[3] See Brady Dennis, Trump Taps Climate-Change Skeptic to Oversee EPA Transition, Washington Post (Nov. 11, 2016), https://www.washingtonpost.com/news/energy-environment/wp/2016/11/11/meet-the-man-trump-is-relying-on-to-unravel-obamas-environmental-legacy/?utm_term=.41577a10c243.

[4] See Development in the LawConfronting the New Challenges of Scientific Evidence, 108 Harv. L. Rev. 1481, 1484 (1995). “Since as far back as the fourteenth century, scientific evidence has posed profound challenges for the law. At bottom, many of these challenges arise from fundamental differences between the legal and scientific processes. . . . [L]aw is a normative pursuit that seeks to define how public and private relations should function. . . . In contrast to law’s vision of truth, however, science embraces empirical analysis to discover truth as found in verifiable facts. Science is thus a descriptive pursuit, which does not define how the universe should be but rather describes how it actually is;” “[S]cientific methodologies often include risks of uncertainty that the legal system is unwilling to tolerate.”). See also Margaret A. Berger & Lawrence M. Solan, The Uneasy Relationship Between Science and Law: An Essay and Introduction, 73 Brook. L. Rev. 847 (2008).

[5] See e.g., Adam Babich, Too Much Science in Environmental Law, 28 Colum. J. Envtl. L. 119, 121, 142 (2003) (“[T]he fact that scientists are largely ignorant about environmental risks became a fundamental principle–one of the rocks on which EPA built the modern anti-pollution regulatory system;” “in terms of the standard set by the scientific method, most risk assessment is neither good nor reliable science–it is merely the best science we have on the subject.”).

[6] See, e.g., Committee on Identifying the Needs of the Forensic Sciences Community, National Research Council, Strengthening Forensic Science in the United States: A Path Forward 86 (Donald Kennedy, 2009) (“Science and law always have had an uneasy alliance,” “[n]owhere are these dilemmas more evident than in decisions pertaining to the admissibility of forensic evidence.”).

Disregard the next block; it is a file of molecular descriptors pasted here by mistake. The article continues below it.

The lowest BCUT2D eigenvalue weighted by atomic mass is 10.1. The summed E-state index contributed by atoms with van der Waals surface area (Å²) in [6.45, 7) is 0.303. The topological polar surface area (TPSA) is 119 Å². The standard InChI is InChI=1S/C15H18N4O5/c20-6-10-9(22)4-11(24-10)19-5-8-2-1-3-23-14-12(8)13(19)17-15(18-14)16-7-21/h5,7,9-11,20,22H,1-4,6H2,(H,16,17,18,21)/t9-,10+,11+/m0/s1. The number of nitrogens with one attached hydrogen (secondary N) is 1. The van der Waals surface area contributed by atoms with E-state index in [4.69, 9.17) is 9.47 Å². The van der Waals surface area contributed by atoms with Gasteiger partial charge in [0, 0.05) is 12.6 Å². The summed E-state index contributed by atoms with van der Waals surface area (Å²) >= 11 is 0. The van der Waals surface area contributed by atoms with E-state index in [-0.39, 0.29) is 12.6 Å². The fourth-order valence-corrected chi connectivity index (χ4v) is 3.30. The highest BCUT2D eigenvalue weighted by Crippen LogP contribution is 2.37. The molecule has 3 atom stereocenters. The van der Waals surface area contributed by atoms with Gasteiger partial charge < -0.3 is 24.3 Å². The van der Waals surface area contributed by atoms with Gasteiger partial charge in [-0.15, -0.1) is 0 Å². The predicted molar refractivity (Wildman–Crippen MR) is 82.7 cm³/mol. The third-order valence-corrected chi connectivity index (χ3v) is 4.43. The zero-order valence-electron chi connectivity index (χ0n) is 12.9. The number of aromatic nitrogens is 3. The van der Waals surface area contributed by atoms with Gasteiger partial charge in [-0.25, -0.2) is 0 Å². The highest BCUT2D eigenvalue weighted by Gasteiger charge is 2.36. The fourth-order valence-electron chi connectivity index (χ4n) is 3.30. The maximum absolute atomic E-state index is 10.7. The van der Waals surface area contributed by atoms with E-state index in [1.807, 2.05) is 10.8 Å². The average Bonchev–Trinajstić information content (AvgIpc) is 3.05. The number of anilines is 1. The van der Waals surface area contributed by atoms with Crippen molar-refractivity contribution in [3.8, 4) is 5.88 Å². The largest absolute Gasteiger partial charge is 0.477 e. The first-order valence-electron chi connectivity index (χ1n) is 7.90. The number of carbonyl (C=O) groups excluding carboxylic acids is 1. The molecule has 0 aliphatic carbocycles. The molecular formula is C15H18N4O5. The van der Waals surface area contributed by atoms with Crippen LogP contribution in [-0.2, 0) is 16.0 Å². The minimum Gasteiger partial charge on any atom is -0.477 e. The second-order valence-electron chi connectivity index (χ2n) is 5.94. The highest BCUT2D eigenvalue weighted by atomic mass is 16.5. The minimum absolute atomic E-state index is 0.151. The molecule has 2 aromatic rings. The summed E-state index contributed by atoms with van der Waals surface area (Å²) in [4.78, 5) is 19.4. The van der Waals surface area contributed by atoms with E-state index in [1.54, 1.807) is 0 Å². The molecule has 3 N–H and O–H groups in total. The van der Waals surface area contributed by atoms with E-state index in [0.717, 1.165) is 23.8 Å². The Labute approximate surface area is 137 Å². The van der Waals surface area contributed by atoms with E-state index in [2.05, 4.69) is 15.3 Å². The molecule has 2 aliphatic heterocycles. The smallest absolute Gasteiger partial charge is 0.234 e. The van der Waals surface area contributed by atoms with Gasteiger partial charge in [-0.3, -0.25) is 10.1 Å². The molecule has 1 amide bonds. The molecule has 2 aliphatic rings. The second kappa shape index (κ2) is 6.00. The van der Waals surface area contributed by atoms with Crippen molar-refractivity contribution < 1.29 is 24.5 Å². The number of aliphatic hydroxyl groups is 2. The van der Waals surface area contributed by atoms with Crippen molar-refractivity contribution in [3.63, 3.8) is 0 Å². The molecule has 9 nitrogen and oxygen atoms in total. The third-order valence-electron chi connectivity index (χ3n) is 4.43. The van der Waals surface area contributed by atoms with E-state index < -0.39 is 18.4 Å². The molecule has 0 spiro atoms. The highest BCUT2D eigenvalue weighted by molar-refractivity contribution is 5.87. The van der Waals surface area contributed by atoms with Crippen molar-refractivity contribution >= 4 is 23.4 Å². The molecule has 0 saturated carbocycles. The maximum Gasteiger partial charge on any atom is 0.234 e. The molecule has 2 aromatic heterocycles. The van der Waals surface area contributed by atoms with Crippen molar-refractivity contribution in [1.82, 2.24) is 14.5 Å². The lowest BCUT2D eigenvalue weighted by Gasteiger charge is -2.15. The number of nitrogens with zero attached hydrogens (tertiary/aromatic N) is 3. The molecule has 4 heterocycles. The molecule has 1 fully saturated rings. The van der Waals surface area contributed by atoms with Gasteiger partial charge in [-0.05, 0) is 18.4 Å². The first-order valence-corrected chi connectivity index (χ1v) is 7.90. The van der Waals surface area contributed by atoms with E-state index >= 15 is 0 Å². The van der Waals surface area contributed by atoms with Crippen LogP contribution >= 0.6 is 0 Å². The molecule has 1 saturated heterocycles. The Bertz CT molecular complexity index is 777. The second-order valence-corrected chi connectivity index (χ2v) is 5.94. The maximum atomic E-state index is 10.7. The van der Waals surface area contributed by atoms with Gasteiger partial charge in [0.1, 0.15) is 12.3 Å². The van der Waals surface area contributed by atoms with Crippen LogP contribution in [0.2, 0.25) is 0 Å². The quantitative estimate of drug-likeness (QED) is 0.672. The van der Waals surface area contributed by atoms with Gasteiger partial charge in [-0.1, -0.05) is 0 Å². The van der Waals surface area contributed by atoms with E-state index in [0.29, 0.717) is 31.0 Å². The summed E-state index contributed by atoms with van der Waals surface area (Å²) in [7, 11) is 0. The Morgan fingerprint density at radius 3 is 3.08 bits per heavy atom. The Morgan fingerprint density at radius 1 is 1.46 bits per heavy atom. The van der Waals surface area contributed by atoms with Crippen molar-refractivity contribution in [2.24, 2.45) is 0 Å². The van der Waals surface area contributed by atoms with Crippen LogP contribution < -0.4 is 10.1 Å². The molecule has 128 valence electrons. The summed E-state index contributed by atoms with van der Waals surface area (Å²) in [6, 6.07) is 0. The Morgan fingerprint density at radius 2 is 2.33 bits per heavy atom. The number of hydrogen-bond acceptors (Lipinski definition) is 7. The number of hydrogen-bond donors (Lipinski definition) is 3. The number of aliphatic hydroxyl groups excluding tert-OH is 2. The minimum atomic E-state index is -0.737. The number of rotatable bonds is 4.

[7] See A. Dan Tarlock, Is There A There There in Environmental Law?, 19 J. Land Use & Envtl. L. 213 (2004). The “fundamental legitimacy [of environmental protection] continues to be questioned, and thus it remains highly vulnerable to political pressures and legal marginalization.” Id. at 220.

[8] Daniel A. Farber, Environmental Protection As A Learning Experience, 27 Loy. L.A. L. Rev. 791, 791 (1994).

[9] See id. at 791, 796-97; Peter H. Schuck, Multi-Culturalism Redux: Science, Law, and Politics, 11 Yale L. & Pol’y Rev. 1, 23 (1993) (“The canons of scientific proof are not as clear-cut as they seem; they contain (and conceal) difficult issues of methodology and interpretation, as the many disputes over environmental carcinogens attest.”) (citations omitted).

[10] See A. Dan Tarlock, Is There A There There in Environmental Law?, 19 J. Land Use & Envtl. L. 213, 220 (2004). The author adds that science should not be alone in the new frontier of environmental law: “It follows that the external forces – economics, ethics, and science – that propel environmentalism should shape a new area of the law.” Id. at 230.

[11] Adam Babich, Too Much Science in Environmental Law, 28 Colum. J. Envtl. L. 119, 125 (2003).

[12] Id. at 173. “In terms of the standard set by the scientific method, most risk assessment is neither good nor reliable science–it is merely the best science we have on the subject. Risk assessment, therefore, should be viewed as a policy tool based in part on the work of scientists, not as science. The most obvious problem in applying the scientific method to risk assessment is that it is unethical to conduct experiments on people by exposing them to potentially harmful doses of chemicals.” Id. at 142.

[13] Robin Shifrin, Not by Risk Alone: Reforming EPA Research Priorities, 102 Yale L.J. 547, 575 (1992) (“Though science informs policy choices, however, it cannot make them.”).

[14] See Peter H. Schuck, Multi-Culturalism Redux: Science, Law, and Politics, 11 Yale L. & Pol’y Rev. 1, 43 (1993).

[15] Adam Babich, Too Much Science in Environmental Law, 28 Colum. J. Envtl. L. 119, 125 (2003).

[16] See Eliza Grizwold, How ‘Silent Spring’ Ignited the Environmental Movement, N.Y. Times (Sept. 12, 2012), http://www.nytimes.com/2012/09/23/magazine/how-silent-spring-ignited-the-environmental-movement.html.